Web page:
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In fact, although Sir Francis was said to have died quite suddenly of pneumonia in 1626, while visiting a friend; there is no record of a funeral or burial for him.  His monument stands, or rather sits, in St. Michael’s Church in St.Albans; but there are those who believe he secretly boarded a ship and headed to one of his several colonies here in the “New World.”  Whether he ended up in Newfoundland, Pennsylvania, or Jamestown, we don’t yet know.

What we do know, is that the contents of that original vault were supposedly transferred away from the coast, and the river, to an inland location at “Middle Plantation” sometime between the 1640s and 1683, when the original brick church was completed.  The foundation of that original structure still stands in the churchyard of the present Bruton Parish.

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Various structures in Middle Plantation were connected with a series of subterranean tunnels, which still exist.  There are those who believe that access to the vault was through one or more of these tunnels, probably even used by other “Founding Fathers” such as Thomas Jefferson, George Washington, Patrick Henry, George Mason, and Henry Clay a century later.

George Wythe's home, with the Bruton Parish steeple visible across the garden.

George Wythe’s home, with the Bruton Parish steeple visible across the garden.

They would have had access from the home of friend and teacher George Wythe in order to study the documents in this most special library.  George Wythe’s home still stands near the church yard.

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Access to those tunnels may have also come with the purchase of properties, in the early 20th Century, by those who believed it important to preserve the history of Colonial Virginia.  Surely such a priceless library has been preserved, along with so much else.

Bruton Parish stands in the heart of Colonial Williamsburg, although it is not owned by the Foundation.  It is still an Episcopalian church.

Bruton Parish stands in the heart of Colonial Williamsburg, although it is not owned by the Foundation. It is still an Episcopalian church.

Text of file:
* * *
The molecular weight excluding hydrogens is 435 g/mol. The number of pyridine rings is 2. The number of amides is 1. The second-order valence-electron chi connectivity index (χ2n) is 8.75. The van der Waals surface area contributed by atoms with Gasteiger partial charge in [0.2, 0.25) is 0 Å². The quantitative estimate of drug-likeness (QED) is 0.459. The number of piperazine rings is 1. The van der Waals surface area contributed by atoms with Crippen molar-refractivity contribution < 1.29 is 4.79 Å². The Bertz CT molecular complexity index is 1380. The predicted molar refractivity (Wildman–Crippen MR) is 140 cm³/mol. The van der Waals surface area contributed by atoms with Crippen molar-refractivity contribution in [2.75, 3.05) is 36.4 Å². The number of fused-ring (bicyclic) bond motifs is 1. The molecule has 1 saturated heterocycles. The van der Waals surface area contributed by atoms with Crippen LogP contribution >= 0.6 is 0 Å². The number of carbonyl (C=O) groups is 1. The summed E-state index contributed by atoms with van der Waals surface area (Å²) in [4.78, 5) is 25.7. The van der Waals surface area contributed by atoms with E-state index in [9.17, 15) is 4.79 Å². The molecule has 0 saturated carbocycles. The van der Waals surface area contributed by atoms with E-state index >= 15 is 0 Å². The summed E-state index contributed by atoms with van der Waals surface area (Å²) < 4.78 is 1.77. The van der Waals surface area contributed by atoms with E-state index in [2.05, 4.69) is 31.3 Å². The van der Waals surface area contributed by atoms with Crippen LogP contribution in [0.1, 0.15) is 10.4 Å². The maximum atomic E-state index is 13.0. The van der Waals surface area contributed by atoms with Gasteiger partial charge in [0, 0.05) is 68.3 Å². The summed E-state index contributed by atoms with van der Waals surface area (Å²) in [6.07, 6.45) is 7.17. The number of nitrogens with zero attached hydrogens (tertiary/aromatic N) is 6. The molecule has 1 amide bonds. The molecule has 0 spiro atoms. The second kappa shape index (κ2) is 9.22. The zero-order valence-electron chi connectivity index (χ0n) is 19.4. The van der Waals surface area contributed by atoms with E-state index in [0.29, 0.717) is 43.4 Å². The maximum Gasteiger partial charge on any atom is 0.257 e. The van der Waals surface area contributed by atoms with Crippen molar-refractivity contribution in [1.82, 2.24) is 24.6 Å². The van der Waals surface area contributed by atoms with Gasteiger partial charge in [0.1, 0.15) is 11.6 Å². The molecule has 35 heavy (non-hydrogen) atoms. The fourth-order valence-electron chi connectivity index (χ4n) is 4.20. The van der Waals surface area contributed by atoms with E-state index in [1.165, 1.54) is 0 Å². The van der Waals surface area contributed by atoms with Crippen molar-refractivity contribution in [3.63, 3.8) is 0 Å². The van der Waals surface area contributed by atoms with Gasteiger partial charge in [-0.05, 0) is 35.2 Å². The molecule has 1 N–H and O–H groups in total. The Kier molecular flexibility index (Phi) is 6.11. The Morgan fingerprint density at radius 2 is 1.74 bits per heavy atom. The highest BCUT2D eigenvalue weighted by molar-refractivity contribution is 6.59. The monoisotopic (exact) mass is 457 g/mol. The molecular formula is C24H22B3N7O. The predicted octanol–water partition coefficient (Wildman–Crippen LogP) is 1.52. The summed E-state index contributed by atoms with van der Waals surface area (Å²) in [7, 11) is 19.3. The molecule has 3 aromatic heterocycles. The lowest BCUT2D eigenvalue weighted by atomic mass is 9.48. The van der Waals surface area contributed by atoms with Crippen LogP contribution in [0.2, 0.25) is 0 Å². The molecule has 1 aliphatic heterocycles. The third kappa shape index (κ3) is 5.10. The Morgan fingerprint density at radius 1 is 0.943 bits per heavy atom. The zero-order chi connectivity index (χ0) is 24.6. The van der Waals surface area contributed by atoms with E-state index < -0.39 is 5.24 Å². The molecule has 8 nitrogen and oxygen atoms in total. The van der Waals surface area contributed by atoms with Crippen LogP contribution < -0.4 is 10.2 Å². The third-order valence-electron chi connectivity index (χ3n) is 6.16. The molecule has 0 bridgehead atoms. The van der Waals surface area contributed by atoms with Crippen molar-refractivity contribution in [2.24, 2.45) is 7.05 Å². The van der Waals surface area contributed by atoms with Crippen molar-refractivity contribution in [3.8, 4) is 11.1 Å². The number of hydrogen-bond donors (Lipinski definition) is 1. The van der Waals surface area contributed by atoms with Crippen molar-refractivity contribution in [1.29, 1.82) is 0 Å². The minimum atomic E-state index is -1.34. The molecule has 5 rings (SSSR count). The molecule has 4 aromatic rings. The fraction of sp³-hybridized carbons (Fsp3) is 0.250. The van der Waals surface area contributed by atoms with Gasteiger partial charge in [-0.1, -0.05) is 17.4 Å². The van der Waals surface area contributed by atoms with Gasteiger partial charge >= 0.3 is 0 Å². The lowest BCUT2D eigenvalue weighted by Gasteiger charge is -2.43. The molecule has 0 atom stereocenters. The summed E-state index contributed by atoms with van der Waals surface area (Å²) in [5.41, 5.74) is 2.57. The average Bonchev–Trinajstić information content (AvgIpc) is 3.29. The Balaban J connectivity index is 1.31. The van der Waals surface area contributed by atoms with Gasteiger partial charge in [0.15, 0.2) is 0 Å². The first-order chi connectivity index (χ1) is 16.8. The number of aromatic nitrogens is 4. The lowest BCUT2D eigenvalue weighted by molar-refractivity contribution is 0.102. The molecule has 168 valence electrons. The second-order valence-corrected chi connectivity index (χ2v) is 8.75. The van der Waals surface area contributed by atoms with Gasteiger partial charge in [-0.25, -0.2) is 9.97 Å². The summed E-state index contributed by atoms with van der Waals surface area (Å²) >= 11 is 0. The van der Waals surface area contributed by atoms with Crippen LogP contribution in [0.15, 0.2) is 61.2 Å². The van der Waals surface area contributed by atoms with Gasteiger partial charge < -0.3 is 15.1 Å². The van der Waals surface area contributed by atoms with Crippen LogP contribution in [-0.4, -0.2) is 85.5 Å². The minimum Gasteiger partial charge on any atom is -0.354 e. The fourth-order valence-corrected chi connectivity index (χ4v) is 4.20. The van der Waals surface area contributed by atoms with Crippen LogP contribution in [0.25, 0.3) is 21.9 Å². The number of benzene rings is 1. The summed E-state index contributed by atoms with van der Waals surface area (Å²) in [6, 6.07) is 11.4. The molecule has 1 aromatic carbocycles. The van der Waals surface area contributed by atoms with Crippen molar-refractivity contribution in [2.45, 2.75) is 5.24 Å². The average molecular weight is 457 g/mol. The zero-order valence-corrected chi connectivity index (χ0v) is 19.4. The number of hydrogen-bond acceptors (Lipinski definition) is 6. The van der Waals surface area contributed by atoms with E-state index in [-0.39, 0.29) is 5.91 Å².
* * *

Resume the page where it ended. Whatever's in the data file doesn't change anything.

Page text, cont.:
And many hope that like so much else which has remained hidden, it too, one day, will be revealed; and that more of the true history of our America will come to light, for those with ears to hear and eyes to see.

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Photos by Woodland Gnome, 2013-2014

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“The glory of God is to conceal a thing, but the glory of the King (a Man) is to find it out: 

As if the divine nature, according to the innocent and the sweet play of children; which hide themselves to the end that they may be found,

took delight to hide his work to the end that they may be found out;

and of his indulgence and goodness to mankind has chosen the soul of man to be his playfellow in this game.” 

Sir Francis Bacon, in Instauration Magna

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One’s Own Back Garden

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Visitors from around the planet make Colonial Williamsburg their destination.

december 27, 2013 CW 040For many, it is a “bucket list” trip.  Some families rank it right up there with a trip to Disneyland as a “must see” while their children are at home.

Yes, Thomas Jefferson walked these streets, as did so many other notables, before the capitol moved to Richmond in 1780.

Two major wars, economic depression in the late 19th Century, and the route of the new rail line all played their part in sending this little village into decline before 1900.december 27, 2013 CW 002

It was almost lost to us.  Had it not been for John D. Rockefeller and his wife, Abby, and the secret efforts of a few associates, such as Dr. W.A.R. Goodwin; it could never have become the scene of living history it is today.  The Rockefellers began buying up land in the late 1920s where the colonial town had been.  Efforts were kept secret, all transactions handled by brokers, to avoid publicity in the early years.  Enough old structures, and plans of old structures remained to renovate and re-build.  The old Capitol building, Governor’s Palace, and Raleigh Tavern were among the hundreds of buildings rebuilt in the original effort.